Getting up early and driving over to the Big Cypress National Preserve to meet my friend, renowned nature photographer and author Robert L. Chaplin was definitely worth it.

Our plan was to walk in along the Gator Hook Trail to photograph sunrise and then to spend some time in the cypress domes. Our timing could not have been better. The Moon Fish Fire burning since it was started by a truck fire on 7 May had caused closure of Loop Road just past the trailhead and its smoke should give us a spectacular sunrise. The Law Enforcement Ranger manning the roadblock wished us good shooting as we set off in the dark.

Gator Hook Trail runs along an old logging road some of whose timbers can still be seen. Footing can be challenging with limestone outcroppings, cypress knees, and other roots ready to trip the unwary.

One of the stories about how the trail got its name is that the most popular way to take alligators either legally or not was to use a large hook baited with chicken. When the gator took the bait it would then be pulled to dryer land, dispatched and skinned. Since this area was a hot spot for both alligator hunting and poaching Gator Hook got its name. As with many tales of the early day in the Everglades there are probably many other versions of this story.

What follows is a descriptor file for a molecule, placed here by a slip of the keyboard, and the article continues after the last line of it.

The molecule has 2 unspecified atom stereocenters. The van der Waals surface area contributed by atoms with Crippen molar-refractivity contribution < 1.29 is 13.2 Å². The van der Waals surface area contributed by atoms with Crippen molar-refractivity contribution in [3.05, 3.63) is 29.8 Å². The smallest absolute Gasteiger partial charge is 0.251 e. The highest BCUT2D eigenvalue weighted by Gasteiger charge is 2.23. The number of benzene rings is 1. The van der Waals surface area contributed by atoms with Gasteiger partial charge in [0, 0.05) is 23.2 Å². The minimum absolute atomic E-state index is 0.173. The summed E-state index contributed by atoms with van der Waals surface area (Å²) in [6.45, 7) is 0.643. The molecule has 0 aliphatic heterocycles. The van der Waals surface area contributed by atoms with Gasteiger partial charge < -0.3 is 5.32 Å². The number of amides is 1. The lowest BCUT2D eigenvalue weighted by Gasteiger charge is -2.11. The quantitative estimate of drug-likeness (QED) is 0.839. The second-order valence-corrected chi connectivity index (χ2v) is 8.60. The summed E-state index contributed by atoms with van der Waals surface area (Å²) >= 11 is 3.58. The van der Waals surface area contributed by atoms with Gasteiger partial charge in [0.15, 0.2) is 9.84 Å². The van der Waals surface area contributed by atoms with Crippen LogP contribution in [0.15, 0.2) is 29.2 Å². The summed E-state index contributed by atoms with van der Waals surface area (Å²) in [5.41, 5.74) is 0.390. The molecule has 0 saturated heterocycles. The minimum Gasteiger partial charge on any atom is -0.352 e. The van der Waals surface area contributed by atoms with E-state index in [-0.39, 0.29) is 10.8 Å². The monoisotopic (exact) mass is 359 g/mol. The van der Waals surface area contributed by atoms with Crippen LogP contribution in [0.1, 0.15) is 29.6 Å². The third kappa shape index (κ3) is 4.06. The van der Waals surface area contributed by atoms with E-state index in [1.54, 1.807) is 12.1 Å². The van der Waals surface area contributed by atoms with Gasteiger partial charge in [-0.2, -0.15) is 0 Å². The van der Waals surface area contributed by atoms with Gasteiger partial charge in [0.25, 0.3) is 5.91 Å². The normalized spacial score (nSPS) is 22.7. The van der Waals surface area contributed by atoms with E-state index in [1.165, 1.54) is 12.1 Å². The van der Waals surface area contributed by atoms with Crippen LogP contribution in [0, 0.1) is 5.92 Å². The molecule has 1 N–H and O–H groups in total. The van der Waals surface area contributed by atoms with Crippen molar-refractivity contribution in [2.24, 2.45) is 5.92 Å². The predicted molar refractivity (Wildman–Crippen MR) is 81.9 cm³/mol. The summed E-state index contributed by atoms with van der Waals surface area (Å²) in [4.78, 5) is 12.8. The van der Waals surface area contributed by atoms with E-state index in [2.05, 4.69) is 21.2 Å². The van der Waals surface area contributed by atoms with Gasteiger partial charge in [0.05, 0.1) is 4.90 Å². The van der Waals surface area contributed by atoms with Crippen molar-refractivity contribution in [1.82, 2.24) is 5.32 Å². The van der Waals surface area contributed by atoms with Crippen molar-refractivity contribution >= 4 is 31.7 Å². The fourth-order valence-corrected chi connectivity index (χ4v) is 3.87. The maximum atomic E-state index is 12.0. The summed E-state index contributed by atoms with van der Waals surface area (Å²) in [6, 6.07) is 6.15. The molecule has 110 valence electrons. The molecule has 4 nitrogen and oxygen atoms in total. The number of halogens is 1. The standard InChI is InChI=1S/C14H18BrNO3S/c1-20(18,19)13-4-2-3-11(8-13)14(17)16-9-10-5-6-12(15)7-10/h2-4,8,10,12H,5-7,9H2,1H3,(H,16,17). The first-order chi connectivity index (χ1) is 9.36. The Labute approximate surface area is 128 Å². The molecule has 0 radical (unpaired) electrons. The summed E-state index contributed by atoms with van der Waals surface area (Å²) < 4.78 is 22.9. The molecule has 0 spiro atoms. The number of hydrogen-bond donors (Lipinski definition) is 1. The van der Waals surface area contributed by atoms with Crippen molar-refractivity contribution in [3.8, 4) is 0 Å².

After about a 20-minute walk in we turned north into one of the prairies to get set up for sunrise. The smoke acted much like fog and clouds to provide color and drama to the scene. With an orange glow towards the east and an almost magenta tone with a full moon to the west it was a landscape photography jackpot. As the sun came up the wind shifted and the smoke dissipated, we moved back onto the trail.

Soon we were inside a cypress dome. These form around circular depressions that hold water allowing the cypress trees to grow tall and actually form a dome as they grow together. The deeper areas in the middle hold water well into the winters dry season. These wet areas are often home to alligators and other creatures. The domes are also home to numerous plant species. The interplay of light through the foliage of the cypress trees made for lots of opportunity to make good photos.

As the sun rose higher in the sky and the light got brighter in the cypress dome it was time to head back to Loop road and our trucks. One of the underlying reasons for our trip into the Big Cypress was Robert’s research for his new book. He and fellow photographer Beth Ruggiero-York wrote Everglades National Park A Photographic Destination in 2015.

It quickly became the go to reference for photographers in the Park and it also work well as a general guide for visitors. The new work will bring the same kind of information and inspiration to the Big Cypress National Preserve. It was great morning in the Glades!

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